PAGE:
I hadn’t come up with clever/funny names at this point, as it was only supposed to be a one-shot.
My group found itself between regular games, with various ongoing campaigns going on hiatus for various reasons, and I’d been itching to run a game after only playing for months, so we decided to try out something new, and I dusted off the copy of Fantasy Flight Games’ Rogue Trader I’d picked up the previous October. It’s a space trading rpg based on the Warhammer 40,000 universe, with a ruleset derived from one of my old favourites, Warhammer Fantasy Roleplay. I’ve played, but never run said ruleset, so I was a bit wary, particularly as the RT rulebook is a bit of a mess, full of vague writing, contradictory rules, and an unwritten assumption that the reader is familiar with the contents of an errata produced for FFG’s previous rpg, Dark Heresy; there are whole sections of the book which make little sense unless used in conjunction with that errata, which strikes me as an odd approach. I decided to persevere however, as I’ve always liked the space trading genre, but found Traveller to be a bit stuffy, so the heavy metal excesses of the 40K setting appealed much more.
The players’ experience of the setting ranged from complete unfamiliarity, through a broad dislike, to some vague memories of playing the wargame a decade or so ago, so I knocked together some basic fluff on the setting and sent it out via email before the game. They all got the hang of things pretty quickly once they figured out that it was essentially a game of lords and vassals… IN SPACE! I thank the group’s experience with Pendragon for this, as the two games differ in the details, but are more or less about the same thing.
We started off with designing the players’ starship, the Banshee, although as I recall, this is a shortened version of the ship’s real name, which runs to something like fifteen words. The rules for this are a bit dry, reading much like an accounting exercise (although much less so than the Traveller equivalent), but the players all seemed to have a lot of fun with it, and spent about an hour and a half tweaking the Banshee to perfection. Then we headed into the game proper, as the team and their (NPC) Rogue Trader ventured into a new and uncharted area of space looking for opportunities for wealth and fame.
A local space station commander invited them to a feast thrown in their honour, at which they met the local representatives of the church and the Imperial Inquisition, picked up some rumours about other Traders and lost starmaps, and managed to foil an assassination attempt on their Trader, all before dessert. They followed this by interrogating the assassin, and the on-paper-socially-inept techie character got right to the heart of the matter with some inspired guesswork from his player, getting the name of the assassin’s employer almost immediately. I would have run this as an extended series of skill tests, but Ben cut through everything with his direct questions, and there seemed little point to follow through with the mechanics; roleplaying beats dice-rolling! Not quite satisfied, the team’s priest charmed (little “c”) the Inquisitor they met at the feast and convinced him to question the suspect; when the team saw what was left after the “questioning”, the navigator freaked out, and the priest only managed to stay calm by reciting a litany to the God-Emperor.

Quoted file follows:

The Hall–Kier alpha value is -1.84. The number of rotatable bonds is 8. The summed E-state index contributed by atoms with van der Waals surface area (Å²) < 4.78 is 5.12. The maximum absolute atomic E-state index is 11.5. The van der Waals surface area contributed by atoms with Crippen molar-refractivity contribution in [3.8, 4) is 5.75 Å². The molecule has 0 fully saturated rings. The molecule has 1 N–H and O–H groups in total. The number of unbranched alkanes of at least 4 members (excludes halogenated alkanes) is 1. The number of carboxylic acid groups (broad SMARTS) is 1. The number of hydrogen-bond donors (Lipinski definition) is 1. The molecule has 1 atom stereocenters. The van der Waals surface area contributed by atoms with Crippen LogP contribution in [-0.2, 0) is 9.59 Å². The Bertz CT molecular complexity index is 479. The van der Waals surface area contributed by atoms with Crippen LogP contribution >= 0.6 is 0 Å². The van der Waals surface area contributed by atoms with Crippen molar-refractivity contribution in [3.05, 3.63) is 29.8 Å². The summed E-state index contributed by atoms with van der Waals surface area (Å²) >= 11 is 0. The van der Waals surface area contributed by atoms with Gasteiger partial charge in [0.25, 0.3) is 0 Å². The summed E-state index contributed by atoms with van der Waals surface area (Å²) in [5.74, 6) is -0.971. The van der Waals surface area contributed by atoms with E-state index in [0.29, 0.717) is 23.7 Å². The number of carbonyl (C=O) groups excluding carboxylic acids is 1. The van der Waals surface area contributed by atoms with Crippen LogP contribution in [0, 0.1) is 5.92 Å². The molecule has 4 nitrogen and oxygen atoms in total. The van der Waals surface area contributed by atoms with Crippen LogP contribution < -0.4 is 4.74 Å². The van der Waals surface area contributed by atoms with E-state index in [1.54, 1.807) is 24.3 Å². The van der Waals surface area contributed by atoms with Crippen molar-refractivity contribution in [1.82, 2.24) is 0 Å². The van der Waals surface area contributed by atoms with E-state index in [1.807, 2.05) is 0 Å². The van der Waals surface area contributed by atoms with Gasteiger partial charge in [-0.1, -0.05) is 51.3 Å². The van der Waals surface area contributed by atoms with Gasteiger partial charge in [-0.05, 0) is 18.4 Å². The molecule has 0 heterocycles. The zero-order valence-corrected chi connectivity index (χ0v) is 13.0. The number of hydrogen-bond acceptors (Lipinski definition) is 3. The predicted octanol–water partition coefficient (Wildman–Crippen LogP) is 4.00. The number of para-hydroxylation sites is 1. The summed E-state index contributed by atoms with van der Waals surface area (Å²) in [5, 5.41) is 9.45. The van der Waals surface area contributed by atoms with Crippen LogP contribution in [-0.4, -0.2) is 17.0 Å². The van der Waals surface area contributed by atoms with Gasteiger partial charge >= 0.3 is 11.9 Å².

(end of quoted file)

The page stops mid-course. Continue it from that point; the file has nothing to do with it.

Seeing enemies around every corner and in every shadow, the players retreated to the Banshee, and the next day returned to the space station in search of the rumoured starmaps, the acquisition of which would make the exploration of this new area of space much easier. They discovered a long-abandoned navigator temple, containing ancient technology which turned out to be some kind of navigation database, and began work on transferring it to their ship in secret. They were briefly interrupted by the strange mutated guardian of the temple, a chaotic combat intensified by some failed fear and insanity tests, as well as getting used to the way Rogue Trader handles initiative and combat rounds. Despite the fiddly bits, the combat went quite quickly, and the monster was torn to pieces by a critical chainsword swipe from the priest, without causing much damage at all to the party; I had designed the encounter to be a little soft, as I didn’t want anything too complex in the first session, nor did I want any player-character deaths so early on, but even so I think it was a bit too easy. After the fight, the players sneaked the database on to the Banshee; now with a complete map of the sector, and both revenge and profit on their minds, they are deciding where to go next. I had been wanting to run a sandbox game for ages, and now we’d see if I could pull it off.
We finished late, and were quite tired by the end, but everyone seemed to have good fun with the game, and I was asked to run it again the following weekend. I was not won over by the system, which seemed unnecessarily complicated in places and clever and elegant in others; I kept thinking how much easier it would be to run the whole thing under Chaosium’s Basic Roleplaying ruleset, but there were lots of bits of the game we hadn’t tried at that point (starship combat for one), and I was determined to give it a fair try, sure that the system’s eccentricities would be less jarring given time.